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Ragpickers Heave A Sigh Of Relief As GST On Recycling Waste Comes Down

In July when GST tax was imposed on scrap items like plastic waste, e-waste, discarded cardboard, paper waste, ragpickers were adversely impacted as traders were not willing to buy devalued items

Ragpickers Heave A Sigh Of Relief As GST On Recycling Waste Comes Down
  • Income of nearly 1.6 million depends on selling of scarp
  • Post GST reforms in July, income of ragpickers fell by 40%
  • GST on e-waste has been now been reduced to 5% from 28%

New Delhi: Four months after objections raised by environmentalists and NGOs, the government finally reduced the Goods and Services Tax (GST) rate on scrap items on October 6, when it announced various revisions in the GST norms. Among the list of 27 commodities that were devalued, the GST Council drastically reduced the GST from 28 per cent to 5 per cent on electronic waste and from 18 per cent to 5 per cent on plastic waste, cullet or other waste or scrap of glass and rubber waste.

Launched on midnight of June 30, it was termed as India’s biggest tax reform since Independence that aimed to bridge the fiscal gaps between states and stitch together a common market across different parts of India. The ‘one tax, one nation’, however, was seen as a hindrance to efficient waste management goals, as under GST, the money value of scrap materials came down from 3-5 per cent in pre-GST era to 12-18 per cent in GST. In July when the government imposed the ambitious tax reforms, the ragpickers or waste collectors were severely impacted after the resale value dipped and no trader was willing to buy a devalued material. As most of items were recyclables (plastic waste, e-waste, discarded cardboard, paper waste), its low value put a stop on the recycling industry in many parts of India.

Also Read: GST Can Adversely Affect ‘Bio-Toilet’ Industry If Cost Goes Up, Say Industry Players

Post the increased GST rates, the customer/waste generator and the informal sector saw no economic benefit in it. To cite an example, plastic carry bags and wrappers were never getting recycled in India because it was not economically viable to recycle them. But the other kinds of recycling was thriving especially through informal channels because the resource/ raw material for it was free but now it comes at a cost making the industry infeasible. Taxing scrap didn’t seem to be in line with the Swachh Bharat Mission that should ideally facilitate more recycling, says Swati Singh Sambyal, Programme Manager, Centre for Science and Environment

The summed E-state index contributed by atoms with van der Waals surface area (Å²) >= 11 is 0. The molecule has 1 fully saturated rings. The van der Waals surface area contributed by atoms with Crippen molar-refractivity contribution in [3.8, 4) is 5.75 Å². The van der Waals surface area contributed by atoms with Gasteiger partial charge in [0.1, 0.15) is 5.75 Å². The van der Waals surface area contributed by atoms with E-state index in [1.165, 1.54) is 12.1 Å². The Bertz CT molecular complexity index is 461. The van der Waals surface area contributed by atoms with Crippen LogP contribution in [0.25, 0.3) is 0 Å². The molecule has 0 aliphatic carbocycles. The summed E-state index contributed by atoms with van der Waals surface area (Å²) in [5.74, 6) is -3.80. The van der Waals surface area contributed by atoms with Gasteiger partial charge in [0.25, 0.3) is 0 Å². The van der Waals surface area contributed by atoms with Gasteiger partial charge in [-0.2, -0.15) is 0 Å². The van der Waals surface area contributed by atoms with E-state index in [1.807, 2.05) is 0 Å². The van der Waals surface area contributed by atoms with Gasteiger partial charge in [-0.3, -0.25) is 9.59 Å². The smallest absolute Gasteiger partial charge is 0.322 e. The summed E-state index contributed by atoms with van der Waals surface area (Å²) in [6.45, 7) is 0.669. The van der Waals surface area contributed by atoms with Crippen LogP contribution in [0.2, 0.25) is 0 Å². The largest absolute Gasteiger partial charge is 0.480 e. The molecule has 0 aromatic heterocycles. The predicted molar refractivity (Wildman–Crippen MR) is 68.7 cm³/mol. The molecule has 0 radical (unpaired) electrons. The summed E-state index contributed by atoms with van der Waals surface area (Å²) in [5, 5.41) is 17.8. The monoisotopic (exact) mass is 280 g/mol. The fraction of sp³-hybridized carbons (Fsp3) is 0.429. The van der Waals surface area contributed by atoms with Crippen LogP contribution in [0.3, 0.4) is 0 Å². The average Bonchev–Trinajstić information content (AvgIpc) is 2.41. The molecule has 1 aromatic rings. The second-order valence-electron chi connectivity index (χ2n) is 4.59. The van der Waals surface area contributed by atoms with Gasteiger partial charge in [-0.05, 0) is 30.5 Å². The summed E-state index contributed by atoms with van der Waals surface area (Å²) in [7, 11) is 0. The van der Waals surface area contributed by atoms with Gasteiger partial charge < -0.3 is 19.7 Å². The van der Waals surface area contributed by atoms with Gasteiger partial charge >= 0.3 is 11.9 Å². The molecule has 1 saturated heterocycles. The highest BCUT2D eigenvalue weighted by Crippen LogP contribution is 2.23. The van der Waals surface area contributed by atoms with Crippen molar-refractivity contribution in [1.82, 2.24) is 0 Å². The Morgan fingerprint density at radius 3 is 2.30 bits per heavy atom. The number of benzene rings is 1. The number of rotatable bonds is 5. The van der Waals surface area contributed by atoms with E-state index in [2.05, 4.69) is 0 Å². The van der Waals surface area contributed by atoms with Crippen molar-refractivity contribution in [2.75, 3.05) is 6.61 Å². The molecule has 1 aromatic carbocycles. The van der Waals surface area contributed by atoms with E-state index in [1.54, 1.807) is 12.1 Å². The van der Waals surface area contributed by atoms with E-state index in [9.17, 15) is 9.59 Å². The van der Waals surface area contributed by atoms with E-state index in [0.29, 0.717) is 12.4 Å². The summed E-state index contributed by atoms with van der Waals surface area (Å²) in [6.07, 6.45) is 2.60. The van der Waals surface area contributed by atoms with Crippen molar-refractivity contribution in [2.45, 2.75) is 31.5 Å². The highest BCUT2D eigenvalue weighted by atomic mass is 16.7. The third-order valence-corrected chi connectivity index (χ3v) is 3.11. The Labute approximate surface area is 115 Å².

According to a June 2015 report by the Federation of Indian Chambers of Commerce and Industry (FICCI), nearly 1.6 million people depend on selling of scarp to sustain their livelihood and with no fixed income their earning depends on the amount of waste they sell. The income of ragpickers came down by 40-50 per cent in last four months according to Chintan, a Delhi-based NGO that works with waste pickers and other recyclers, to convert waste to social wealth. Chintan had been campaigning to rescind the GST on waste since late May, soon after it was first announced.

Also Read: GST: ‘Sanitary Napkins A Necessity, Not Luxury,’ Industry Experts Seek Rate Cut

A discarded glass bottle of 500 ml to 750 ml size would earlier fetch Re 1 per bottle and post GST the rate for glass waste came down to Re 1 per kilo, which roughly amount to 7-8 bottles depending on its size. Other wastes like plastic also witnessed an adverse impact as price of PET bottles fell by 30 per cent. Price of cardboard waste had come down to Rs 3 per kg from Rs 5.

The new move was widely welcomed by the ragpickers of Safai Sena, a wastepicker and small dealers association based in Delhi. “I have so much unsold waste in my jhuggi. I could neither dump it off because I had paid for it, nor would anyone buy it. It’s good I kept it, so many others just did not have the place-they couldn’t keep plastic bags and glass,” says Ramesh Mahto, a small junk dealer.

Besides impacting the income levels of waste collectors and the recycling industry, the GST norms further burdened the landfills.

GST reform meant both a loss of income for these people, as well as increasing amounts of wastes in overflowing landfills. Chintan also welcomes this move from an environmental perspective. India’s landfills are all unscientific, polluting and over-flowing. Sending any additional waste to them was exacerbating an already existing crisis, said Chitra Mukherjee, Head of Programmes, Chintan.

She further added, “It may be noted that the Ghazipur landfill collapsed even as it received more recyclables for dumping. The GST reduction is likely to ease up the cost of trading in and recycling low value plastics and fewer of these are likely to reach the landfill.

Also Read: Integrating 19,000 Ragpickers For Swachh Bharat Abhiyan, This Man From Madhya Pradesh Is Transforming India’s Waste Management Model

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